XEMPIM is a complete rewrite of EMPIM (the Excessively Modular Personal Information Manager) for Mac OS X. It is written in Objective C/Cocoa to provide maximum compatibility with the OS X environment. The goal of (X)EMPIM is to create a core program which implements methods for loading, unloading, displaying, and communication between autonomous dynamically loadable modules. Each module provides a separate aspect of a standard PIM (Contact List, Calendar, etc).
Revolution is a user-centric development tool for every major platform. It features an English-like programming language, an advanced feature set, an intuitive interface, and built-in documentation, which makes it ideal for users of all levels of ability. Revolution contains support for databases, Internet protocols, multimedia, XML, and much more. Revolution Studio and Enterprise allow you to write your application once and deploy it on every major platform.
FTimes is a system baselining and evidence collection tool. Its primary purpose is to gather and/or develop topographical information and attributes about specified directories and files in a manner conducive to intrusion and forensic analysis. It was designed to support the following initiatives: content integrity monitoring, incident response, intrusion analysis, and computer forensics.
Moto is a server-side scripting language much like PHP or ColdFusion. The difference between Moto and other server-side scripting languages is that Moto pages can run interpreted (like PHP) or be natively compiled into dynamically loadable Apache modules (an entire Web site could be compiled into one .so file). It comes with a full suite of objects and functions for state and session management, MySQL and PostgreSQL database connectivity, and a slew of utility classes like stacks, hashtables, string buffers, etc. There is also an included interface definition language for exposing C functions to Moto. All object allocation occurs in a shared memory segment, so maintaining state in objects between page views is a snap.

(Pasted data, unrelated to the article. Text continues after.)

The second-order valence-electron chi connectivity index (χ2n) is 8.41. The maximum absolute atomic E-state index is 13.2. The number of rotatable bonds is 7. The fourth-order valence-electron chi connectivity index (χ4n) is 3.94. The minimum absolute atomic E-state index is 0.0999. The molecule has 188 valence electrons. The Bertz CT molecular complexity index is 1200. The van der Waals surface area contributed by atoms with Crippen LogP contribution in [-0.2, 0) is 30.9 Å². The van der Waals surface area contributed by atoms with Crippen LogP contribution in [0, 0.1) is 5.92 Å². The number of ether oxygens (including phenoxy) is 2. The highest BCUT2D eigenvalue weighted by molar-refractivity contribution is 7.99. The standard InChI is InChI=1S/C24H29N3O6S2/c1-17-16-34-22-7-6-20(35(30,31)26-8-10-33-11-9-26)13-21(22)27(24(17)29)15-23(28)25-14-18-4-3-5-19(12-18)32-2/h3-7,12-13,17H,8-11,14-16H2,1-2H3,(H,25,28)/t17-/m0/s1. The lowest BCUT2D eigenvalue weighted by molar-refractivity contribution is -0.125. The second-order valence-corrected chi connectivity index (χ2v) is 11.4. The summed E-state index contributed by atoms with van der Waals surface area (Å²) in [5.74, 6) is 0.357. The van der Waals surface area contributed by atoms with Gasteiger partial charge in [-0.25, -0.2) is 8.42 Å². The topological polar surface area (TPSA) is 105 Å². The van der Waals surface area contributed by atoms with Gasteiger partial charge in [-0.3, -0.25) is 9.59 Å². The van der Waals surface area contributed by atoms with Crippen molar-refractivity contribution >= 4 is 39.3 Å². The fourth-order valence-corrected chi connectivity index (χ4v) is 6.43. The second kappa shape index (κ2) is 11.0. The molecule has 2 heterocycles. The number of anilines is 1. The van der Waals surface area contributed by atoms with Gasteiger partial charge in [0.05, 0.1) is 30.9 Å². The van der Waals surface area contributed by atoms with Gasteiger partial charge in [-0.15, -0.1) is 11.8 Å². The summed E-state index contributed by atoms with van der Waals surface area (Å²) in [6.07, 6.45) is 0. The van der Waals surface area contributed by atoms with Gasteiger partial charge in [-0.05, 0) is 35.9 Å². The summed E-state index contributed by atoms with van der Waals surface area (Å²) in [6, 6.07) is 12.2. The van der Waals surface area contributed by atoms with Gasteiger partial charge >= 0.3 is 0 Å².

Py Connect Four is an implementation of the classic, two-player, Connect Four game. Each player has a color, either black or red, and they take turns putting their pieces in. The first player with four pieces in a row at any angle wins the round. It is completely written in Python, and uses the PyGame library with the SDL library.
MultiVideo is an image sequence viewer that is targeted to researchers in the image processing field. It features the ability to display several sequences simultaneously in multiple synchronized views, supports many sequence formats, (including formats without compression that are very useful for researchers), displays very long image sequences without loading them in memory, and runs on multiple platforms thanks to the wxWindows library.